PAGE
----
Brighton Council Authorizes Investigation Into City Attorney's Departure
March 19, 2021
By Mike Kruzman & Jon King / email@example.com
Brighton City Council has authorized an investigation into the incident that led to the City Attorney departing.
Tempers were mostly under control, Thursday night, as City Council continued discussions on the necessity of an investigation of the alleged disagreement in February between City Attorney Paul Burns and City Manager Nate Geinzer that led Burns to tender a letter dated February 16th in which he stated his plan to retire. At Council’s March 4th meeting, a letter was referenced that had been received from Burns that made his departure effective immediately. Councilman Jim Bohn reported hearing of an obscenity-laced argument between the two. Discussion about Bohn’s right to investigate coupled with his request for a closed session with the labor attorney being denied led to heated tempers at that meeting.
WHMI requested a copy of both letters through the Freedom of Information Act. While the February 16th letter was provided, the entirety of the March 4th letter had been redacted, with the city citing attorney-client privilege. Both letters, as released, are posted below.
Labor attorney Gregg Schultz was present, Thursday, to answer questions. However, Councilmember Jon Emaus was upset with Bohn for reaching out to Schultz, accusing him of costing taxpayers money without Council approval. Bohn read from the city charter, interpreting it as giving him that right, and took exception. He said, “All I asked for was a reference, and you know what, it wasn’t a waste of money either, guys. You know what, let’s cut to the chase here. Some guys want to just sweep this under the rug and pretend nothing happened when we know something happened. We owe it to ourselves, we owe it to the community, we owe it to our residents, we owe it to the city manager, the city staff, the former city attorney to understand what happened. And you know what, City Council’s got a role to play here, cause you know what, we’re at fault too.” Bohn said in 14 years on Council, they have evaluated the City Manager yearly, but never the City Attorney.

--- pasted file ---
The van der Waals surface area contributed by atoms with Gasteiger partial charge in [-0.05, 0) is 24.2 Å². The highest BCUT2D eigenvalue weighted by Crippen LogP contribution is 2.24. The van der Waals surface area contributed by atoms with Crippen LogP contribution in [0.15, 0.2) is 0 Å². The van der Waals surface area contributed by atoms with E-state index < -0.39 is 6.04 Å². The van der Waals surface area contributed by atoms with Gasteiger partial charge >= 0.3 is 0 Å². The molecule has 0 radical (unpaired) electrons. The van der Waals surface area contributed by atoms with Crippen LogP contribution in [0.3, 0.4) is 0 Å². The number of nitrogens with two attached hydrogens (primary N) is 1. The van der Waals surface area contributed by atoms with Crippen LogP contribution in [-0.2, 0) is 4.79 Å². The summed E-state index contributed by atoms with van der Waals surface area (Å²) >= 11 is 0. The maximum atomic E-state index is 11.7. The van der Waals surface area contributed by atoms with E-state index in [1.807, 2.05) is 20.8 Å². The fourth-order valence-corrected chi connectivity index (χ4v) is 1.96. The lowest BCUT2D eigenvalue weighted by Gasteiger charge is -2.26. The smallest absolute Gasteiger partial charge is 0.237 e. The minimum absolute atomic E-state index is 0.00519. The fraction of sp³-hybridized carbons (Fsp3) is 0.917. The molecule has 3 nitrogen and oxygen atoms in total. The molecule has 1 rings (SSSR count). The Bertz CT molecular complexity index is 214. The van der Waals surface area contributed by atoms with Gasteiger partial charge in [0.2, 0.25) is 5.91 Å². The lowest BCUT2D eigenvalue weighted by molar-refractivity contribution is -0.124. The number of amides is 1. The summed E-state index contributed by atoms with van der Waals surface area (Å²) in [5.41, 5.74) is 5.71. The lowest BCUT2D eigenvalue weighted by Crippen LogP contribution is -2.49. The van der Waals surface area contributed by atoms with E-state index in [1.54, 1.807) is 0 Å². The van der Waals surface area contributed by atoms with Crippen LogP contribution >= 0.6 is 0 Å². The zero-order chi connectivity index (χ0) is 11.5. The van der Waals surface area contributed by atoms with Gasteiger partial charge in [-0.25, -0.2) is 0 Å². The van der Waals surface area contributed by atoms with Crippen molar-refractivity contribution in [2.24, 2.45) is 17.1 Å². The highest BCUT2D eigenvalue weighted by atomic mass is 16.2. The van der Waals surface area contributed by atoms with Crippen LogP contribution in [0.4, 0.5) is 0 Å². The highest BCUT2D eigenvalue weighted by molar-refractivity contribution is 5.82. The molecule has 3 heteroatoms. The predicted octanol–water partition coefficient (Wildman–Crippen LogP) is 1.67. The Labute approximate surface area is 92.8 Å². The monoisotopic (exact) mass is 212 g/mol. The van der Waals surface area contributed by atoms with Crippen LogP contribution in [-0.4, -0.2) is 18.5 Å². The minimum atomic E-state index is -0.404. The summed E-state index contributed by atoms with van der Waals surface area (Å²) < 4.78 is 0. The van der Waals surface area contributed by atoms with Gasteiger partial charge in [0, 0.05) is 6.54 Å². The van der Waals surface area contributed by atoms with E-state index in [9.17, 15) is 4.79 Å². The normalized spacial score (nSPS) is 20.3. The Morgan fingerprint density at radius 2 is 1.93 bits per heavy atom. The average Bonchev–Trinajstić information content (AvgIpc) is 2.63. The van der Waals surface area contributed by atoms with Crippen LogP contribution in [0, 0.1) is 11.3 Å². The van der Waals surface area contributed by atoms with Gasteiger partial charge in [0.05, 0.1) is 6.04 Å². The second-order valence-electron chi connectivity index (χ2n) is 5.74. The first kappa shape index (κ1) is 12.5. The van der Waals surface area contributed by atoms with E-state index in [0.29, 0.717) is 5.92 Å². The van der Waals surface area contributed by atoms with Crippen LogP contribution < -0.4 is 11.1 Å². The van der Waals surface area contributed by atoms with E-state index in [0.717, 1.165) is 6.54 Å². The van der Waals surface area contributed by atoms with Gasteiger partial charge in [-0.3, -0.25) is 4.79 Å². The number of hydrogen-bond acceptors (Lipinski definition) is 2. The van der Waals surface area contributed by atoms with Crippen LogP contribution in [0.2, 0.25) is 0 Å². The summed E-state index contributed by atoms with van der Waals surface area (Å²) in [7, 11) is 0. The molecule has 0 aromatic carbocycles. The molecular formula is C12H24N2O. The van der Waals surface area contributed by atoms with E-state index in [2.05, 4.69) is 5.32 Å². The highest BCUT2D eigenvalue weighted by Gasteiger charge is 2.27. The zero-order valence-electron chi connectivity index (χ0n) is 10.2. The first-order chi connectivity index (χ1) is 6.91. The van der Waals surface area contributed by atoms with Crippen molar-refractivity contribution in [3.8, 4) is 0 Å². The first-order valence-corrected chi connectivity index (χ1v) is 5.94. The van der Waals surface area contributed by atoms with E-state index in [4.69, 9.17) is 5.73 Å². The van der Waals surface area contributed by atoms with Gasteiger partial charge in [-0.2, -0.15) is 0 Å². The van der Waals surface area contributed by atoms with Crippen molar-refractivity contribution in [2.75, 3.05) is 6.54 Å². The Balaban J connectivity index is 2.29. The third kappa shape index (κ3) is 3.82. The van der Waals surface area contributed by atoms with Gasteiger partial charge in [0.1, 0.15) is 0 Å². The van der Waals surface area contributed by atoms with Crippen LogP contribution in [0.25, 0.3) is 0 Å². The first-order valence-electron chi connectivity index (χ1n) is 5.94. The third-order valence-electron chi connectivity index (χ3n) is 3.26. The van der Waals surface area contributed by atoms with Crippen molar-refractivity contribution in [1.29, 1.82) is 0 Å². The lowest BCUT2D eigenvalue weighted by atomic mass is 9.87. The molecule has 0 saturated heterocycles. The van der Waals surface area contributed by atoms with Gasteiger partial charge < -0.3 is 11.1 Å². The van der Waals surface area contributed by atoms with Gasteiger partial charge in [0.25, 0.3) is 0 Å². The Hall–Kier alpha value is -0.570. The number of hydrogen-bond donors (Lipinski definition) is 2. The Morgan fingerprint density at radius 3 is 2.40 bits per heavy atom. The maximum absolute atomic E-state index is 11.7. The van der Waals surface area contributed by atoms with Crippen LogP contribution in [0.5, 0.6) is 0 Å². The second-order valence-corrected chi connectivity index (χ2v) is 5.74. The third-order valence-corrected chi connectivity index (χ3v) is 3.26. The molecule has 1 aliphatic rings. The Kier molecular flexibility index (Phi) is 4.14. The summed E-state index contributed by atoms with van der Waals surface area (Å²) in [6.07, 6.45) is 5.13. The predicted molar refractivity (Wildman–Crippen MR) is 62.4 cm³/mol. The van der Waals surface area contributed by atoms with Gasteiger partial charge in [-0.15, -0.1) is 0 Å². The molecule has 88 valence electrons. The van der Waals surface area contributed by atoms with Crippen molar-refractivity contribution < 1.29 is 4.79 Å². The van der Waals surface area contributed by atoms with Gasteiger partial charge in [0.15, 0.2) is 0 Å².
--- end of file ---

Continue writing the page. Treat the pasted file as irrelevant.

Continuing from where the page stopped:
Councilwoman Renee Pettingill said she reached out to Burns and heard a heartfelt reaction. She said she feels there is more to this story and would support an investigation so they can get to the bottom of why Burns resigned after decades of representing them.
Mayor Pro Tem Susan Gardner said at face value, Burns’ letters don’t merit an investigation, questioning how you could doubt the written word of an attorney. She said, though, with the comments being made, likely the road they need to take is one with an investigation. She said this has become consuming, and they need to get the record straight.
Councilman Jim Muzzin said during the discussion that he was for everyone who witnessed or overheard the exchange to be asked to be interviewed about the event, but he didn’t want to subpoena people if they chose not to speak. He said they should do an investigation, get better facts, and then decide what to do.
Council directed Schultz to conduct an investigation and report back his findings and any recommendations by a 6-1 vote. Mayor Shawn Pipoly voted against it.
Later in the evening, City Council voted to bring Burns back as City Attorney, under the decision that he did not fulfill his obligations for properly withdrawing from his duties with the courts.